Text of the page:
The credit union ended the year with a net loss from operations of $36 million combined with a one-time deposit insurance fund write-down and assessment totaling $10 million, said Mike Sauer, interim CEO and board member at Texans. Still, Texans maintained a "well-capitalized" net worth ratio of 7.90%. Sauer took the helm earlier this year when David Addison resigned as president/CEO.
"Capitalization is the best indicator of financial soundness," Sauer said. He added, "Texans Credit Union's strong capital position, ample liquidity and conservative underwriting guidelines will allow Texans to weather the current economic cycle."
According to December 2008 NCUA Call Report data, the Richardson, Texas-based credit union had nearly $358 million in member business loans and $216.7 million in construction and development loans. Delinquent loans totaled $68.5 million with charge-offs at $15.4 million.
On top of losses to its commercial loan business, Texans was mired in several lawsuits from several executives with Texans Commercial Capital, now known as Credit Union Liquidity Services LLC, and Texans Insurance Group. The latest legal snafu involved Dallas-based Realty America LLC for alleged claims of a breach of contract on a piece of property in Illinois.
Meanwhile, the $1.7 billion Texans said it and all other federally insured credit unions, learned that a loss to the NCUSIF will require an assessment on credit unions in order to restore the insurance fund to its minimum operating level. The write-down and assessment were the result of actions taken by the NCUA to bolster the corporate credit union system. As a result, Texans "must share in the cost of these actions on a proportional basis in the same manner that banks share in the funding of the banking system's deposit insurance fund."
"The additional loss to Texans attributable to the deposit insurance fund assessment was certainly a surprise and is not related to Texans' operations," said Sauer. "Other credit unions across the country are similarly impacted, and in some cases, experiencing significantly higher assessments than Texans."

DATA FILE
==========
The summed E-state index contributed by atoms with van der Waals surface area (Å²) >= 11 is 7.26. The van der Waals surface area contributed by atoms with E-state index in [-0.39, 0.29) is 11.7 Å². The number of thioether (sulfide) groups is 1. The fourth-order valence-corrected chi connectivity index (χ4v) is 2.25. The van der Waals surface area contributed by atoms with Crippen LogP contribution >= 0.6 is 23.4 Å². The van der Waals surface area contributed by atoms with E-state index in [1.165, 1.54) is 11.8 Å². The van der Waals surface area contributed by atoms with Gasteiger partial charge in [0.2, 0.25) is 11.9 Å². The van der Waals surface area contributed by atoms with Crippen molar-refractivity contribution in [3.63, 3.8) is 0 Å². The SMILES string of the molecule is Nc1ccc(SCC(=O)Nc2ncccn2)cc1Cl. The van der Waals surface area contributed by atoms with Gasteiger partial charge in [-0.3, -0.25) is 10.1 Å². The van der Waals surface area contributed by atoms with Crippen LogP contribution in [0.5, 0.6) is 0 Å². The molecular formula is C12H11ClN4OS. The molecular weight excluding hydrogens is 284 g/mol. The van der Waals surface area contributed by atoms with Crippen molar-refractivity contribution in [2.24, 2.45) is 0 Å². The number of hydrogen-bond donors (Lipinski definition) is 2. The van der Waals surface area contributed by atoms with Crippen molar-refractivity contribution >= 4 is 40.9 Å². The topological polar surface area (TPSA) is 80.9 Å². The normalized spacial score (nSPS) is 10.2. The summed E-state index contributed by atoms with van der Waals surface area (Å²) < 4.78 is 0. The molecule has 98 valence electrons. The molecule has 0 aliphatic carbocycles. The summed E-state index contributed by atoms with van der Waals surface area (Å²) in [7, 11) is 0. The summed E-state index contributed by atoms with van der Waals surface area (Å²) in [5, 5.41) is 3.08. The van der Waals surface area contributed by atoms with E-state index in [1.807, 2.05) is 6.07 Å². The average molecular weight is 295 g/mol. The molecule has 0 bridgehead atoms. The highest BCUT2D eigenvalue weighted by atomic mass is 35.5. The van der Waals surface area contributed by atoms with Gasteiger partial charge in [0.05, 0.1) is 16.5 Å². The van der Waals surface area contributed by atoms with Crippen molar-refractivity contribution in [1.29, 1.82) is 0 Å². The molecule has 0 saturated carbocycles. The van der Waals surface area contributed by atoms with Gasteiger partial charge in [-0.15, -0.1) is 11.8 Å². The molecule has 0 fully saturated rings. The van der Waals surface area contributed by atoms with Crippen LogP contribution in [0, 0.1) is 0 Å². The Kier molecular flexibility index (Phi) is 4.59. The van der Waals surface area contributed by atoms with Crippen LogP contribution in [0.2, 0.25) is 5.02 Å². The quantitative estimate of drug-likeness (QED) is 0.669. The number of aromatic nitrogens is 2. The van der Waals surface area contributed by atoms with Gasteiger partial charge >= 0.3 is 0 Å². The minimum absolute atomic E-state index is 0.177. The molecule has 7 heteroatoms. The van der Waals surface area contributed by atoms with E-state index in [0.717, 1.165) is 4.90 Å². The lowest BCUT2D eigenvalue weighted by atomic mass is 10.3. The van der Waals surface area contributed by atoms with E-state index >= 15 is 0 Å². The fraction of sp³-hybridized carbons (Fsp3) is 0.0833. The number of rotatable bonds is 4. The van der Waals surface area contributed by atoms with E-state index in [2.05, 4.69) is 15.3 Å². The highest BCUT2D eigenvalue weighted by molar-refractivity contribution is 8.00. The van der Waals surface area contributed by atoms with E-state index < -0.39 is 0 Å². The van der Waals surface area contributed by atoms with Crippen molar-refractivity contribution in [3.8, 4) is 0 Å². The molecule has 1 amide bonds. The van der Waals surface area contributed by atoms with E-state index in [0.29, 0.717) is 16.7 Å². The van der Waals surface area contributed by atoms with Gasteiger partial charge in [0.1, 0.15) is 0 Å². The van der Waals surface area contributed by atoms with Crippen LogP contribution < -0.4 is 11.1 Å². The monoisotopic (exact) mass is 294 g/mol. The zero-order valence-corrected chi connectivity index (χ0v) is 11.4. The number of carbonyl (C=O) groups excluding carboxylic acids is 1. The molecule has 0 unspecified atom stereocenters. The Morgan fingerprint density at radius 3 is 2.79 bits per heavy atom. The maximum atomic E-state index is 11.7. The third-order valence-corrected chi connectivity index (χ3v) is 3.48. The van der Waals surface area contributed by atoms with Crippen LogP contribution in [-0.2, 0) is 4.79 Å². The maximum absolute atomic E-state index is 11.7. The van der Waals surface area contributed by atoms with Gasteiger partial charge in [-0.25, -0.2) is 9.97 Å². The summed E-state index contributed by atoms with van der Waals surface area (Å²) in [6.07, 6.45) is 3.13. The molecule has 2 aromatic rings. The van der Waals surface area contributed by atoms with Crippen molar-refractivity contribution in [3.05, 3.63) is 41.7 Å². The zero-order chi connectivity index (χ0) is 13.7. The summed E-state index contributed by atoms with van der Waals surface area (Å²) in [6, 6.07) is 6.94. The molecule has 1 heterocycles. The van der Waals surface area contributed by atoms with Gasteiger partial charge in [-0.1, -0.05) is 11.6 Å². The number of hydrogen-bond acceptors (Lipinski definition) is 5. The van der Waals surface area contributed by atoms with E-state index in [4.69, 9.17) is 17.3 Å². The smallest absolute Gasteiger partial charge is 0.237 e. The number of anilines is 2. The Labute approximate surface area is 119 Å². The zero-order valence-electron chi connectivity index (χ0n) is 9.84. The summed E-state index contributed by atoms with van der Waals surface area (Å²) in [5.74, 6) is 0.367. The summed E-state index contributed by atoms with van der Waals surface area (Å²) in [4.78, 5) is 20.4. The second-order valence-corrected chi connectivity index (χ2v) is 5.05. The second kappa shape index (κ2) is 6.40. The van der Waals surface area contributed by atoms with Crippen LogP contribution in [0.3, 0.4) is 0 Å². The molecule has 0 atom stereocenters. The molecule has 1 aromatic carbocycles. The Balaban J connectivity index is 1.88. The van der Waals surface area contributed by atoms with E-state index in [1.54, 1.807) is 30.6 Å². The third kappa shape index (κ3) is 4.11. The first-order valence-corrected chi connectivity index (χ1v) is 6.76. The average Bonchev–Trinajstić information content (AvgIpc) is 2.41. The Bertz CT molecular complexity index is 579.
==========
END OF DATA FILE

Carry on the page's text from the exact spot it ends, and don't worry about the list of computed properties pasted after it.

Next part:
A significant factor driving the economic downturn has been attributed to losses experienced in the subprime lending market, according to Texans. Although the credit union said it had no direct exposure to subprime loans, the credit union has taken a direct hit by the economic recession, which has adversely affected its commercial loan portfolio. The most significant factor contributing to Texans' 2008 operating loss was related to increasing its commercial loan loss reserves, the credit union said.
The move now is to increase operating efficiencies and reduce operating expenses. Texans' efforts could be hampered by dire market conditions, which are expected to remain for some time. This year's plans include continuing to originate business and consumer loans, opening two branches, introducing a high rate checking account and further rollout of its image-enabled ATMs.
Sauer said the credit union industry fared better than other financial institutions.
"When the federal government provided relief to United States banks under the TARP plan, credit unions received no federal assistance. In fact, credit unions, unlike other financial institutions, have never received any federal bailout aid and have handled their deposit insurance needs internally within the industry."